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Press translations [Japan]. Political Series 0077, 1945-12-15.
Supreme Commander for The Allied Powers. Allied Translator and Interpreter Section.

translation-number: political-0325

call-number: DS801 .S85



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GENERAL HEADQUARTERS
SUPREME COMMANDER FOR THE ALLIED POWERS
ALLIED TRANSLATOR AND INTERPRETER SECTION
PRESS TRANSLATIONS
No. 325 Date: 15 Dec 45

POLITICAL SERIES: 77

ITEM 1 The Abdication of the Emperor - Chubu-Nippon Shimbun - 7 Dec 45. Translator: S. Ono.
Full translation:
Active discussions in WASHINGTON on the Emperor's responsibility for the war, and a discussion of the problem of abdication of the Emperor between TANAKA Isajii, Independent, and MATSUMOTO Minister Without Portfolio, in a Diet session on 5 December, have started rumors among civil and political circles, here and abroad. It seems that foreign correspondents are active collecting information concerning the problem, SMITH, a Reuters correspondent, expressed his views as follows:
"I saw the Premier's secretary yesterday in an attempt to get information on the problem. He denied the rumor of the Emperor's abdication. But I deem it a routine reply. My opinion is that abdication is inevitable, judging from the situation as it is at present. It is a necessary and wise way to meet the situation."
Guirand, of the French Press Union, is reported to have said that he thinks the abdication will take place early next year.
ITEM 2 The History of the Trade Union Bill - Mainichi Shimbun - 11 Dec 45. Translator: R. Ochiai.
Summary:
Although a trade union bill has been proposed at every session of the Diet since 1920, it has been continually rejected. Sometimes, they said it was too radical and would turn workers into communists, while at other times it was vetoed because of severe restrictions on workers.
Mr. NISHIO, (Socialist), who has earnestly tried to make the bill a law for a long time, explained about the machinations of militarists and bureaucrats, and he also explained his satisfaction with the ideal bill to be submitted to this Diet. We can easily understand the past history of bills by this explanation, and it is surprising how many times parties tried unsuccessfully to pass labor bills. For example:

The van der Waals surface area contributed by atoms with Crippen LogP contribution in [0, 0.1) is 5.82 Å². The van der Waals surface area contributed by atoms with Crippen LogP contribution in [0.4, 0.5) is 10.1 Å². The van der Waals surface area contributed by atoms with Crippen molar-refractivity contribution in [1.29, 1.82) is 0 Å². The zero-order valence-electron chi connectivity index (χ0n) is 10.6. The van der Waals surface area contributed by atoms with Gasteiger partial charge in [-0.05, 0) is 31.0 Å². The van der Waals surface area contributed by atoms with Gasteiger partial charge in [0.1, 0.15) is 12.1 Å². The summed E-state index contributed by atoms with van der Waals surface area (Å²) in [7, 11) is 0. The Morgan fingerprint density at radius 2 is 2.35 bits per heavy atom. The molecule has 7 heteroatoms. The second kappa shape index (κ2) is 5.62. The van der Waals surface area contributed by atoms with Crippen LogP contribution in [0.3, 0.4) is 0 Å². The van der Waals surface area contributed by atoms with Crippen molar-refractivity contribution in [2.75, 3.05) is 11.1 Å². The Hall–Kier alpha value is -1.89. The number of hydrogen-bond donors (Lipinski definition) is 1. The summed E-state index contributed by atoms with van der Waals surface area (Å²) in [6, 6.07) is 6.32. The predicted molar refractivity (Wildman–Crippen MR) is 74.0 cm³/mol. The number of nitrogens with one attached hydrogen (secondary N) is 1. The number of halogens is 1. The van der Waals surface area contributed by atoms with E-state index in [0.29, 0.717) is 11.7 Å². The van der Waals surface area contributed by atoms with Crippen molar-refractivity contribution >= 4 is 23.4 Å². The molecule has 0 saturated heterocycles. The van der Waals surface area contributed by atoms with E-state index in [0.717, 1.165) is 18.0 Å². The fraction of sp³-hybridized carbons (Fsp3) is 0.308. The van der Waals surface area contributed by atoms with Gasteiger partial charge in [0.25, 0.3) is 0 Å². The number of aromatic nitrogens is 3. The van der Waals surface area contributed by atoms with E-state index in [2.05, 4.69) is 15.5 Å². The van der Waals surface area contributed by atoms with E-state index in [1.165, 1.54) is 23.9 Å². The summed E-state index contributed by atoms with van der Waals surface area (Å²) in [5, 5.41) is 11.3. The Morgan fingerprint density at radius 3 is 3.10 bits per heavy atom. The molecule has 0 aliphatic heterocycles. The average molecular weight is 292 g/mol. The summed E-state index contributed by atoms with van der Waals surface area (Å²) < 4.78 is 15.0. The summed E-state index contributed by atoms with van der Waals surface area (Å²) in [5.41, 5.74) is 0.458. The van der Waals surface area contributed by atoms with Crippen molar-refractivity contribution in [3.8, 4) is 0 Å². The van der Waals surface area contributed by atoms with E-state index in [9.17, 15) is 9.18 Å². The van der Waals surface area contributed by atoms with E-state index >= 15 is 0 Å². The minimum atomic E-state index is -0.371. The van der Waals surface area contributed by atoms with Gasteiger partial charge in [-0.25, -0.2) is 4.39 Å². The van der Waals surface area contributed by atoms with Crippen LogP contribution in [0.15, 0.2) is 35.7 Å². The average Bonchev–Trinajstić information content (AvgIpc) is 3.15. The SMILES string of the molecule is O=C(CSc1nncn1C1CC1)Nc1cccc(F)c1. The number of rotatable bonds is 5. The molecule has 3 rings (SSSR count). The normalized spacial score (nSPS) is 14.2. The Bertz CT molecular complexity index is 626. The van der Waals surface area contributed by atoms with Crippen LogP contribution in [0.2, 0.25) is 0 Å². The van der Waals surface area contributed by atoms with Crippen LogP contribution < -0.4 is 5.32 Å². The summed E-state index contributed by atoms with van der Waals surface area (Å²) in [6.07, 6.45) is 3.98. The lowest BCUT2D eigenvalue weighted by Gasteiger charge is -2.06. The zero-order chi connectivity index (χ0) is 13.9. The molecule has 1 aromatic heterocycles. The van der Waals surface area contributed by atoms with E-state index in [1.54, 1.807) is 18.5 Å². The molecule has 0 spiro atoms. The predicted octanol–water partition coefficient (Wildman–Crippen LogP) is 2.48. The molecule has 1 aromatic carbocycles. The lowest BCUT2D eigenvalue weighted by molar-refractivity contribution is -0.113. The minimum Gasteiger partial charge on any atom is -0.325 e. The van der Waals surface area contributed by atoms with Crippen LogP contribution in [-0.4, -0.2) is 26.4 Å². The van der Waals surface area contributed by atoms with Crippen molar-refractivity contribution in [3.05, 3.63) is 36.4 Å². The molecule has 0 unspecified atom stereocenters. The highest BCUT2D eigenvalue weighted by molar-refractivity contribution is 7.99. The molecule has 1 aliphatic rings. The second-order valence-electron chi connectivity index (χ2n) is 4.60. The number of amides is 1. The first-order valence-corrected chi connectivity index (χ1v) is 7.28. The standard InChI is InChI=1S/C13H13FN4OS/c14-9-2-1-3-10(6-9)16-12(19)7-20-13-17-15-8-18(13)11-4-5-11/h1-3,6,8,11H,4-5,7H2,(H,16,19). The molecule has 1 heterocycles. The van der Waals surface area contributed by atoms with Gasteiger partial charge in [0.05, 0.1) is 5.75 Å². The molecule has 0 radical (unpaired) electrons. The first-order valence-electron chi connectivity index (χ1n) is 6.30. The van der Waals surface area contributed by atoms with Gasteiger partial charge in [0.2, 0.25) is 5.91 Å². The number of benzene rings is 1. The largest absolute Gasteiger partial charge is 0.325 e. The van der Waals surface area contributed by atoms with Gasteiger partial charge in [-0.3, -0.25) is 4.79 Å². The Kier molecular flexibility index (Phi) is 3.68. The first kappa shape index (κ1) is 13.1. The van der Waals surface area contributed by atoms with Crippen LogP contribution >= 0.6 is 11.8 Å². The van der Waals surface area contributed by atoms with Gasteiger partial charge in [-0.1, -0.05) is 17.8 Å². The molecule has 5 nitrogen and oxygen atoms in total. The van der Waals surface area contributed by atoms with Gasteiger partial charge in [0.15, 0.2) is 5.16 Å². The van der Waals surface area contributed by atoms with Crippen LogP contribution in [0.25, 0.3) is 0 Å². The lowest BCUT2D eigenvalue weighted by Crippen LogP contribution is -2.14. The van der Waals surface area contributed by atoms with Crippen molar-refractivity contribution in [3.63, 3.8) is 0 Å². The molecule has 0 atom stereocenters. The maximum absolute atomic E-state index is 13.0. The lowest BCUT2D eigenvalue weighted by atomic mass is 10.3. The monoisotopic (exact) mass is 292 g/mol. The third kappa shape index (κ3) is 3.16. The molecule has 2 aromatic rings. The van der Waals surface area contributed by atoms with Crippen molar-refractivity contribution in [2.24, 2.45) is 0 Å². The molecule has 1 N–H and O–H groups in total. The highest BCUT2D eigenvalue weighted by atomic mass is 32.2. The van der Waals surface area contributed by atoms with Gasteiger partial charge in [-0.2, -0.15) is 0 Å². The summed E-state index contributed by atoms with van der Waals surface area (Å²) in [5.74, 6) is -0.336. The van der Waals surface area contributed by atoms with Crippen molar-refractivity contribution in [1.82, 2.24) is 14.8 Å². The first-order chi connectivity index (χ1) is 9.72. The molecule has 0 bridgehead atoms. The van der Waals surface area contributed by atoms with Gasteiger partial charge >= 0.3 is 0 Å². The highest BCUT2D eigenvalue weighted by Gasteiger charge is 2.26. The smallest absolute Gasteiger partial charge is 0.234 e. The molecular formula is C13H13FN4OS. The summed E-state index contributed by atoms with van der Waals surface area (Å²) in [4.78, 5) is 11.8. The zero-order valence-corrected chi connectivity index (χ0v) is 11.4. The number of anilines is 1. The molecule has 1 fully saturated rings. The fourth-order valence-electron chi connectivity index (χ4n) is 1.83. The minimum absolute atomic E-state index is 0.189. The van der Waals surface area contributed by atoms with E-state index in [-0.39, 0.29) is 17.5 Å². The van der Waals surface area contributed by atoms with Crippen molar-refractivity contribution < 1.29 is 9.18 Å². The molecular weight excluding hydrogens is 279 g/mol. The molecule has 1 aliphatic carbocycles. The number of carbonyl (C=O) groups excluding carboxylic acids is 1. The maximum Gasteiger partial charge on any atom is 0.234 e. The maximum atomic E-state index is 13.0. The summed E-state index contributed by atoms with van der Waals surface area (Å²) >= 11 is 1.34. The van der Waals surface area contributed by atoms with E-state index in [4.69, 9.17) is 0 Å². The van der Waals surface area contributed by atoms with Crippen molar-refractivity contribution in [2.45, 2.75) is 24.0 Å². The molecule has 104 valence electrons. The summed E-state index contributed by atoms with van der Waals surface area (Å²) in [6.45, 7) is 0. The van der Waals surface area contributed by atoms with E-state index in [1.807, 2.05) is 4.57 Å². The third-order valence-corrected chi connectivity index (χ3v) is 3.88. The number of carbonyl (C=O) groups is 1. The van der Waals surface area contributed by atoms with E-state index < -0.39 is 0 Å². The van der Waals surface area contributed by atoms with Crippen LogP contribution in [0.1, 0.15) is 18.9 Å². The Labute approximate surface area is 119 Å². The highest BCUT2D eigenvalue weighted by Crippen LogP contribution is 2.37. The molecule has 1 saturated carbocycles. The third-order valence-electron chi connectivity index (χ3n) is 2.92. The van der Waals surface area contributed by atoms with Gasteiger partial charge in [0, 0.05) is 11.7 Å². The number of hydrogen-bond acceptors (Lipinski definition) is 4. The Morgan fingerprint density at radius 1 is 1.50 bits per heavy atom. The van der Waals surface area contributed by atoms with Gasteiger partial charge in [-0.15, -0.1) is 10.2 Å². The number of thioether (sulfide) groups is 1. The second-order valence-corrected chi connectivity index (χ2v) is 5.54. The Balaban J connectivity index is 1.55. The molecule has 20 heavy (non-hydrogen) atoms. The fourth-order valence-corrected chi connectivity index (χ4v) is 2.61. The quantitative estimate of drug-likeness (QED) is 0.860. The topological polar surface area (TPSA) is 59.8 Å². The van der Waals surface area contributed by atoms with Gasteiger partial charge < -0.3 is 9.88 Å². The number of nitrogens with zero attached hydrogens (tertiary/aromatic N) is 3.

1920: A trade union bill was proposed by the Provisional Industrial Board of Inquiry.
1921: The National Party and the Constitutionalists submitted bills at the 44th Diet.
1923; The Reform Club and the Constitutionalists introduced their bills into the Diet.
1924; A trade union bill was proposed by the Reform Club at the 49th Diet.

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POLITICAL SERIES: 77 (Continued)
ITEM 2 (Continued)
1925: The Bureau of Social Affairs published a proposed bill.
1926: A Government measure on trade unions was, for the first time, introduced into the 51st Diet:
1927: The same bill was proposed at the 52nd Diet but, Government measures have always been for controlling workers rather than for benefitting them.
1929: The Social Democrats submitted a bill.
1931: The Government bill passed the House of Representatives, but was rejected by the House of Peers.
1934: The Social Democrats demanded that Presidents of both houses put their Emergency Trade Bill into practice.
1935: At the 67th Diet, a similar Emergency Industry and Trade Bill was proposed.
1936: The Social Democrats again submitted a bill on control of industry and trade and a trade unions bill at the 69th session of the Diet.
1937: At the 70th Diet, the Democrats proposed a trade union bill, while the Proletarian Party demanded the institution of another trade union bill.
1938: The proposition on controls on industry and trade was again proposed by the Social-Democratic Party.
ITEM 3 On Democracy - TANJI, Enjira, Professor of Tokyo Imperial University - Tokyo Shimbun - 11 Dec 45. Translator: S. Ono.
Summary: